Unfortunately, many American high-end companies have moved production “off-shore”—exactly where Rossi could have built Red Wine products for a fraction of what it costs in Durham. But that’s not why he got into the business. He needs to oversee every detail of his products. Red Wine circuit boards are fabricated by hand, a process that allows Rossi to build custom versions of components. He also enjoys talking with his customers and doesn’t want Red Wine to ever grow to the point he can’t maintain that connection. Rossi personally answers questions or troubleshoots any problem.
Due to increasing demand, Rossi moved Red Wine into its current space in early 2010. It’s bright and clean, and thanks in large part to the presence of Alexis Chen, has a great vibe. She assists Rossi with the building of all Red Wine products. The chassis is the only part not built in the Red Wine factory. A New Jersey company supplies the metalwork. Rossi selected the contractor because the manufacturer handles everything—folding the sheet metal, painting, anodizing, CNC machining the faceplate, and laser etching—under one roof.
During my factory visit, Rossi demonstrated a prototype of his new CD player. It’s battery powered, uses the 16-bit, non-oversampling DAC, and tube output stage. While rare, the player’s DAC will have a USB digital input for easy hookup to a computer. When used in such a manner, you can actually turn off the CD transport part of the player. Rossi calls it “an off-the-grid CD player,” and he’s hoping it will be in full production later this year. A bigger power amp is also in the works.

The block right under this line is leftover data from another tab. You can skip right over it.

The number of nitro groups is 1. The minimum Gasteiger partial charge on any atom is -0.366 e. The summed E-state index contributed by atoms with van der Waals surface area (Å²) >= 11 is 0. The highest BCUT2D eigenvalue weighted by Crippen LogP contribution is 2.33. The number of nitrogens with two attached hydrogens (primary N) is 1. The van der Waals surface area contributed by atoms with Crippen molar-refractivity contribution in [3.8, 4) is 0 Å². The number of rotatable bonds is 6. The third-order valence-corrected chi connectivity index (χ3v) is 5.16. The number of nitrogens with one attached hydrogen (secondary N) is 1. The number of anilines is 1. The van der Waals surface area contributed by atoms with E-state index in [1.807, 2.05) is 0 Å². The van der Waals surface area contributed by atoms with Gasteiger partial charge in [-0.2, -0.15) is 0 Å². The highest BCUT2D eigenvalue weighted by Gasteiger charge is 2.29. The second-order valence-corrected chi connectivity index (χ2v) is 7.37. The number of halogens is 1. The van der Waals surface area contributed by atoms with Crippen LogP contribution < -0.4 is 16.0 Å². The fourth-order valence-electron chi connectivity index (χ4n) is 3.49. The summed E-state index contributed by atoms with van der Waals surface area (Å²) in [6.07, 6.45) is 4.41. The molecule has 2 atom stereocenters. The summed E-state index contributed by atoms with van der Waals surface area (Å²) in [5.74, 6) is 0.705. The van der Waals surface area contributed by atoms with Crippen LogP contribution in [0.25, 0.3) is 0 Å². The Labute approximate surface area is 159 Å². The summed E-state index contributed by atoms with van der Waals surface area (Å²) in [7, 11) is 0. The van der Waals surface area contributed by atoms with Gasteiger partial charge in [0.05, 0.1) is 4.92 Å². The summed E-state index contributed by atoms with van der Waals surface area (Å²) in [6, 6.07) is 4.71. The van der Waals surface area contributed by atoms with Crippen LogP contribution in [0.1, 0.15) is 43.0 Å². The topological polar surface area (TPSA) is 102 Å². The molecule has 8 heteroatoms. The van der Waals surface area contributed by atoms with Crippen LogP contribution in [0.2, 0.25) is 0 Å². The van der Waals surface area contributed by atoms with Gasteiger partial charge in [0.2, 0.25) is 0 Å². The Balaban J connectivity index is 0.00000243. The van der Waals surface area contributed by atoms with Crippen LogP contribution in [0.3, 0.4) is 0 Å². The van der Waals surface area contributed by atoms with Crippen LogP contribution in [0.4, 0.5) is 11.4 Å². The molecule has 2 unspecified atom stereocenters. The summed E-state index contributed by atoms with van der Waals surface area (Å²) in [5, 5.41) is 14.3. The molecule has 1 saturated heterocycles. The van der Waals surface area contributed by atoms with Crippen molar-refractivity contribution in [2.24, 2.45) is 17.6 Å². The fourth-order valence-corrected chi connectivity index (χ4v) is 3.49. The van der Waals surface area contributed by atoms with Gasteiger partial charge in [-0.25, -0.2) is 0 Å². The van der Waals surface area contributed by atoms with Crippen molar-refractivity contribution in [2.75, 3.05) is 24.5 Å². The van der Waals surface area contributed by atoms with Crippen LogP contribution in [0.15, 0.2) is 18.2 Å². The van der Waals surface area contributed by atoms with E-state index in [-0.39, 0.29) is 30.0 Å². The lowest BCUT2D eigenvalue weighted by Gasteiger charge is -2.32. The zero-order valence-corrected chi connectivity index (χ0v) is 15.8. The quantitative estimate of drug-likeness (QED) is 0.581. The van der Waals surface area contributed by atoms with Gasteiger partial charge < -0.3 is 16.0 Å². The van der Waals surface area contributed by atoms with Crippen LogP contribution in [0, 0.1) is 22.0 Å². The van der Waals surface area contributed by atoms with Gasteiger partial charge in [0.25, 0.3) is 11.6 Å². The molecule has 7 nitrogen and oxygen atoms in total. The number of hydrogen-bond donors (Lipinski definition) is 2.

I’ve been disappointed by the sound of many a manufacturer’s listening room, but Rossi’s is amazing. I put on a great-sounding CD, Preservation Hall Hot 4 With Duke Dejan, and quickly nailed Red Wine’s sound: no edge, grain, or glare, but the detail is just there, as it is in real life. The entire system, including Rossi’s prototype CD player, is battery powered, so it’s super-quiet, and the dynamics effortless. Dejan’s vocals were perfect, and the Red Wine’s midrange was spot-on. But when you’re listening to a system this good, you can’t break down the sound into bass, midrange, and treble. Rather, it has a more organic, complete quality, and the imaging, with great recordings, possesses a solidity that goes beyond hi-fi.
Rossi’s digital playback has a very analog sound, but his Scheu Analog Premier mkII turntable with a Scheu Classic mkII tonearm and Dynavector 20XL cartridge sound was even better. We jumped from Louis Armstrong to the Fleet Foxes to Thom Yorke. The Red Wine sound was even more present and full of life. A keen listener, Rossi opts for musicality over hi-fi “detail” and “resolution.” Judging by the results, I’d say he’s definitely on the right track.
Best of all, Rossi’s sound room is open everyone. He just asks that interested parties to call in advance to set up an appointment. You can listen to any component, and Rossi encourages prospective customers to bring in any piece of gear and compare it to Red Wine components. And you’ll have to supply your own wine, of course.